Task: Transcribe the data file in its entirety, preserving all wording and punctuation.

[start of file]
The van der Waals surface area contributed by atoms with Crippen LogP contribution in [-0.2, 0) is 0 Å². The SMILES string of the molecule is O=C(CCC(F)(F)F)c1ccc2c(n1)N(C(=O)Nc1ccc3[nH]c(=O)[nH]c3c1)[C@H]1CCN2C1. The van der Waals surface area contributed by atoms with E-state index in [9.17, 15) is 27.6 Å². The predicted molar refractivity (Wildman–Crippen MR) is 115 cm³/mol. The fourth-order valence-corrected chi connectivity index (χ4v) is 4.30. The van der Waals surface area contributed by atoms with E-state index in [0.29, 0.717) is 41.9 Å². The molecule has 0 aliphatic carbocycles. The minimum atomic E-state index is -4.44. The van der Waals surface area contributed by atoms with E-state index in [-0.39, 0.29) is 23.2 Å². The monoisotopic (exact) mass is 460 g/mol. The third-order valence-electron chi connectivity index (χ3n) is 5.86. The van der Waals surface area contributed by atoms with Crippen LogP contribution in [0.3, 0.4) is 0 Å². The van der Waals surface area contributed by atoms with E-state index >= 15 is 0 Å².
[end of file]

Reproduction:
The van der Waals surface area contributed by atoms with Crippen LogP contribution in [-0.2, 0) is 0 Å². The SMILES string of the molecule is O=C(CCC(F)(F)F)c1ccc2c(n1)N(C(=O)Nc1ccc3[nH]c(=O)[nH]c3c1)[C@H]1CCN2C1. The van der Waals surface area contributed by atoms with E-state index in [9.17, 15) is 27.6 Å². The predicted molar refractivity (Wildman–Crippen MR) is 115 cm³/mol. The fourth-order valence-corrected chi connectivity index (χ4v) is 4.30. The van der Waals surface area contributed by atoms with E-state index in [0.29, 0.717) is 41.9 Å². The molecule has 0 aliphatic carbocycles. The minimum atomic E-state index is -4.44. The van der Waals surface area contributed by atoms with E-state index in [-0.39, 0.29) is 23.2 Å². The monoisotopic (exact) mass is 460 g/mol. The third-order valence-electron chi connectivity index (χ3n) is 5.86. The van der Waals surface area contributed by atoms with Crippen LogP contribution in [0.3, 0.4) is 0 Å². The van der Waals surface area contributed by atoms with E-state index >= 15 is 0 Å².